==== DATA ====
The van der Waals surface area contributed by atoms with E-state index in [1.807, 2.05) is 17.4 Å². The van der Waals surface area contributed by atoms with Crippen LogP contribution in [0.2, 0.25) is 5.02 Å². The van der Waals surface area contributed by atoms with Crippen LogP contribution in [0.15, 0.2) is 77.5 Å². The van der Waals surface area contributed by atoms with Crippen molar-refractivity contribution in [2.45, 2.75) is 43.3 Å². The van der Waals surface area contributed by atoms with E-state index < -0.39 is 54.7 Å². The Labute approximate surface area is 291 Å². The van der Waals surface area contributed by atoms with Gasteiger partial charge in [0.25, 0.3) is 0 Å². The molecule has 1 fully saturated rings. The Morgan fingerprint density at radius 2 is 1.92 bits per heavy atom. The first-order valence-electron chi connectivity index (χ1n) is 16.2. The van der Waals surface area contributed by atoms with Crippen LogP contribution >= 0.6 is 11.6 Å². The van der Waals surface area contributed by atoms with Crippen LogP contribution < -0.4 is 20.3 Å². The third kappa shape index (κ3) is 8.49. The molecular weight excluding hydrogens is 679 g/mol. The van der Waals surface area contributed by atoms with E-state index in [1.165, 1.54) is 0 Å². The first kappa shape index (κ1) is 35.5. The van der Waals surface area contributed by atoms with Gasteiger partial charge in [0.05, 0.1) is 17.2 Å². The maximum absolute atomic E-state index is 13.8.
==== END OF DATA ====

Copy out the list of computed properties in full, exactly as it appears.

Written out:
The van der Waals surface area contributed by atoms with E-state index in [1.807, 2.05) is 17.4 Å². The van der Waals surface area contributed by atoms with Crippen LogP contribution in [0.2, 0.25) is 5.02 Å². The van der Waals surface area contributed by atoms with Crippen LogP contribution in [0.15, 0.2) is 77.5 Å². The van der Waals surface area contributed by atoms with Crippen molar-refractivity contribution in [2.45, 2.75) is 43.3 Å². The van der Waals surface area contributed by atoms with E-state index < -0.39 is 54.7 Å². The Labute approximate surface area is 291 Å². The van der Waals surface area contributed by atoms with Gasteiger partial charge in [0.25, 0.3) is 0 Å². The molecule has 1 fully saturated rings. The Morgan fingerprint density at radius 2 is 1.92 bits per heavy atom. The first-order valence-electron chi connectivity index (χ1n) is 16.2. The van der Waals surface area contributed by atoms with Crippen LogP contribution >= 0.6 is 11.6 Å². The van der Waals surface area contributed by atoms with Crippen LogP contribution < -0.4 is 20.3 Å². The third kappa shape index (κ3) is 8.49. The molecular weight excluding hydrogens is 679 g/mol. The van der Waals surface area contributed by atoms with E-state index in [1.165, 1.54) is 0 Å². The first kappa shape index (κ1) is 35.5. The van der Waals surface area contributed by atoms with Gasteiger partial charge in [0.05, 0.1) is 17.2 Å². The maximum absolute atomic E-state index is 13.8.